BGSU has long to-do list of summer construction projects


BG Independent News

Orange construction fencing is back in style at Bowling Green State University. Once students leave the fences go up for projects, large and small.

Some are unglamorous, though essential, like the upgrading of the tunnel under Thurstin Street that brings services from the university steam plant  to campus. Others are signature projects.

Tunnel work on Thurstin Street

With the Kuhlin Center completed a few years ago, and the renovated University and Moseley halls opened for business last fall, now the university turns its attention to the Robert W. and Patricia A Maurer Center. The Maurer Center will cost $44.5 million, with other projects coming in at $18.66

The Maurer project will transform Hanna Hall into the new home for the College of Business. That includes a 40,000-square-foot addition twice the size of the original building.

Bruce Meyer, interim vice president for capital planning and campus operations, said the remediation of the inside of the building is complete, now interior demolition will begin.

Workers will remove windows and knock down walls. Programming to determine the interior layout is being completed. The project is scheduled to be completed by the start of the fall, 2020, semester.

The concept is to open up the inside space while maintaining a vintage look on the exterior of the existing building. Hanna’s east wall will be preserved with the new addition built over it. The building will incorporate the traditional with the contemporary, Meyer said.

The open space will be conducive to collaboration among faculty and students. The style will be like a modern corporate space allowing for a smoother transition for students going from campus to careers.

Work in the new movie theater spaces in Olscamp and the student union has commenced. That’s where the Gish Film Theater programming will move. The seats from the Gish have been put in storage, Meyer said.

The summer started with one of the most notable projects – the demolition of Harshman Quad.

Meyer said the removal of the residence hall complex opens up the view into campus. He said he’s surprised by the number of people taking photos of the site and the campus beyond.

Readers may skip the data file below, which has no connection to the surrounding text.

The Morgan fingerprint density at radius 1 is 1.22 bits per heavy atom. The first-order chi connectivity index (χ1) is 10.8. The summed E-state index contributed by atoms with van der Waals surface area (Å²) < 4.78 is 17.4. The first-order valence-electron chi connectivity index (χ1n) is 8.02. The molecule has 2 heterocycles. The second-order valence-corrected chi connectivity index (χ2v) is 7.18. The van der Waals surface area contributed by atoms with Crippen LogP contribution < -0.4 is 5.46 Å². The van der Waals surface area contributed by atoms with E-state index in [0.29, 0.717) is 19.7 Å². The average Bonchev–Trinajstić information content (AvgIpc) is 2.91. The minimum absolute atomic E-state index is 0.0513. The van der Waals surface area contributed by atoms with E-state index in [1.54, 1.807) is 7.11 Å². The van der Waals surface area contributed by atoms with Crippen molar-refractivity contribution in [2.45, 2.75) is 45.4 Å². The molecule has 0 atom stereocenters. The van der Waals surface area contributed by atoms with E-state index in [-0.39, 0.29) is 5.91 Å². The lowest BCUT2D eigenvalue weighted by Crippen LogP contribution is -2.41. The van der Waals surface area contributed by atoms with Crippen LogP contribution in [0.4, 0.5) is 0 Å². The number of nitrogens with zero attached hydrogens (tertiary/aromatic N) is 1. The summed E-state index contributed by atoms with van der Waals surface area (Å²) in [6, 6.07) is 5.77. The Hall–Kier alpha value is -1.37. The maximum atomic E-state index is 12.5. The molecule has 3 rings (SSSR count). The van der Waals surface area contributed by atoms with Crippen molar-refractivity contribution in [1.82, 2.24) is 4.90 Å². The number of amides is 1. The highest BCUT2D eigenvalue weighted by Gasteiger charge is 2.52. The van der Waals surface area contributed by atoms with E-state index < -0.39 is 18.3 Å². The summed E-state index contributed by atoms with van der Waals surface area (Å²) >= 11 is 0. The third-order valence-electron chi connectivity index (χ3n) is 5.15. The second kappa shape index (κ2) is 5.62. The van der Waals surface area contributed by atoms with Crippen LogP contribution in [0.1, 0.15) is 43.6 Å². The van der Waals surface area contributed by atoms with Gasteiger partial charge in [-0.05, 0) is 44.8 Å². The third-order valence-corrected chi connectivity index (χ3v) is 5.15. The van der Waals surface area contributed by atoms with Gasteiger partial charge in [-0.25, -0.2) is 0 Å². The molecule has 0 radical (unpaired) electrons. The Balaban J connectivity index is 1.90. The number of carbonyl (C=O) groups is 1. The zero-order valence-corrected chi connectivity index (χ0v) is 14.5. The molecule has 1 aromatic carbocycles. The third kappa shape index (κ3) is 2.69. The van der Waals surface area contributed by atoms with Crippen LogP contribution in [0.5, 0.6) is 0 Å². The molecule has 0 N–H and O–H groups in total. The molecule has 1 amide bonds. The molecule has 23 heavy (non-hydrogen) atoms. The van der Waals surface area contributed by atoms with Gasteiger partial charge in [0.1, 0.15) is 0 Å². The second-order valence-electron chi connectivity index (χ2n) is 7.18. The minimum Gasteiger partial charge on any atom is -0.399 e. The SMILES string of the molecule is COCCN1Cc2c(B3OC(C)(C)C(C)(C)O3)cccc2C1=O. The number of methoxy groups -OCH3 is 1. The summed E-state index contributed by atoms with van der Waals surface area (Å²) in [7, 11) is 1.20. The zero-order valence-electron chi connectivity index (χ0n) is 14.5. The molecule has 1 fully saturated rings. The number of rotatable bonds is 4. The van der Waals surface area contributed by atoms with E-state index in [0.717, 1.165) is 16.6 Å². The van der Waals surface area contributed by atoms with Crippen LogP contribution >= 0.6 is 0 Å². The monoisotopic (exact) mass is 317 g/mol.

The debris will be removed by late August with the project finally buttoned up by October. Grass and trees will be planted, he said, as university officials ponder future use of the site. One possibility is an expanded parking lot, but Meyer said administrators want to make sure that’s where parking is needed.

The nearby basketball courts are also being repaired and will be ready for play by the time students return.

Electrical load work at McFall is also on schedule. That will improve service to a number of other buildings across the green. Also, McFall will get new windows.

The Eppler Complex will be tuck-pointed and get a new roof. Interior repairs, painting and carpeting, to fix issues caused by the leaking will also be completed. The Recreation Center and fieldhouse are also getting new roofs.

A new forensics lab is going to be built in the Life Science building. That lab will replicate the layout of labs in the Bureau of Criminal Investigation facility nearby. Utility work will be done at the stadium and in the science buildings.

And Mayer knows that for all the work done this summer, next summer crews will be back.

That’s when work on the renovation of the technology building will begin.

Also, in fall administrators will start work on a residence master plan to determine future student housing needs.

Another question mark is how the former golf course land will be used.

As a sign that that orange fencing does eventually come down, the university plans to hold summer commencement back on the lawn with the renovated University and Moseley halls as a back drop